Ellis Island (National Museum of Immigration)

Between 1892 and 1954, the immigration station at Ellis Island processed 12 million immigrants. Half of the people living in the United States of America can trace their roots to a descendant who passed through America’s largest immigration station of the time.

Not everyone wanting to enter the United States of America was able to during the operating period of Ellis Island. For this reason, it came to be known as “The Island of Tears.”  Those denied entry were separated from their friends and family.  To those who became legal immigrants, it came to be known as “The Island of Hope.”  Nowadays, the island itself belongs to the states of New York and New Jersey.  It is a national museum full of history and stories of hardship.

Meet a ranger at the information desk on the hour for a guided tour. No ticket is needed for this; an audio tour is free as well.  Pick up a device at the Antenna Audio desk to experience the 45-minute audio tour.  Five languages are available, and so is a version for children.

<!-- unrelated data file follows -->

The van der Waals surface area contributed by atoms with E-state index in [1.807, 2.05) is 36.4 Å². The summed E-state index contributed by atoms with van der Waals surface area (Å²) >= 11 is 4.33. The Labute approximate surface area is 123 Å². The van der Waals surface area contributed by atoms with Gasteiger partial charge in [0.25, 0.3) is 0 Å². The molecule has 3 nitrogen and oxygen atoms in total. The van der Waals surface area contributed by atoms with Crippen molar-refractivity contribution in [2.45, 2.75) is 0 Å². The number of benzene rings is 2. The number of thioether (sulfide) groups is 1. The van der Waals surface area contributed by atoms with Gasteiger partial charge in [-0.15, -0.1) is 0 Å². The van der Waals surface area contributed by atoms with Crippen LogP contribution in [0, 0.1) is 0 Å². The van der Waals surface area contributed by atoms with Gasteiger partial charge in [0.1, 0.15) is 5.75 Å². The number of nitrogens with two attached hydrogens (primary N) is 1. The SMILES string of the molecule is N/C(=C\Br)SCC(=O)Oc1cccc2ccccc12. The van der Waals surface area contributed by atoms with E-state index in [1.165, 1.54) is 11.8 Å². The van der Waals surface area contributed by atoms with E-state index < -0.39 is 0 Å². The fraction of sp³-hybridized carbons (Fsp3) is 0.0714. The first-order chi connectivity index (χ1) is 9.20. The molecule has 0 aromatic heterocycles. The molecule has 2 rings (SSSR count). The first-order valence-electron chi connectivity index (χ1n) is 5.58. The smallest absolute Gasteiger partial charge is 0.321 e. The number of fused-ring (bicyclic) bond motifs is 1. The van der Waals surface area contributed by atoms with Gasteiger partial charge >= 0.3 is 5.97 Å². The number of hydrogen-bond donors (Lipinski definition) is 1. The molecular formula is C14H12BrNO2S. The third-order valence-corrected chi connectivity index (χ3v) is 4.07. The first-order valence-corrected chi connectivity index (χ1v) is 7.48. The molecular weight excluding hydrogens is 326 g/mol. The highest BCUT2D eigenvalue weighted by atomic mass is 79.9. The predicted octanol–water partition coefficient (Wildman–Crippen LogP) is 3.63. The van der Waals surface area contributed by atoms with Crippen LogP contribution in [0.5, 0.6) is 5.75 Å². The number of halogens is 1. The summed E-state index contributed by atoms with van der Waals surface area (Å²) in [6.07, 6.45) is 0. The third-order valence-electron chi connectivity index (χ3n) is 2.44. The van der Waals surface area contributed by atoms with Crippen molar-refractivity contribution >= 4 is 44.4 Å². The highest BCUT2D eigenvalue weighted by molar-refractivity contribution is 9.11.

The current building was created in 1900 and is in the Renaissance Revival/Beaux Arts design. It replaced the original following a fire.  The main building of the immigration complex will show you a bit of the process one undertook to start a new life in the country.  Multimedia exhibits are displayed throughout.  If you are interested in touring the hospital complex to see a few of its facilities, get a ticket for the tour called Hard Hat Tours of Hospital Complex.  They cost $25 and are recommended for ages 13 and up.  Call Statue Cruises at 877.523.9849 for more information on this tour.  A ferry ticket is required for your passage to Ellis Island.  See www.nps.gov/elis for ferry schedules.  They usually begin transporting people at 8:30 or 9:30 in the morning.  Ellis Island begins closing at 4:45.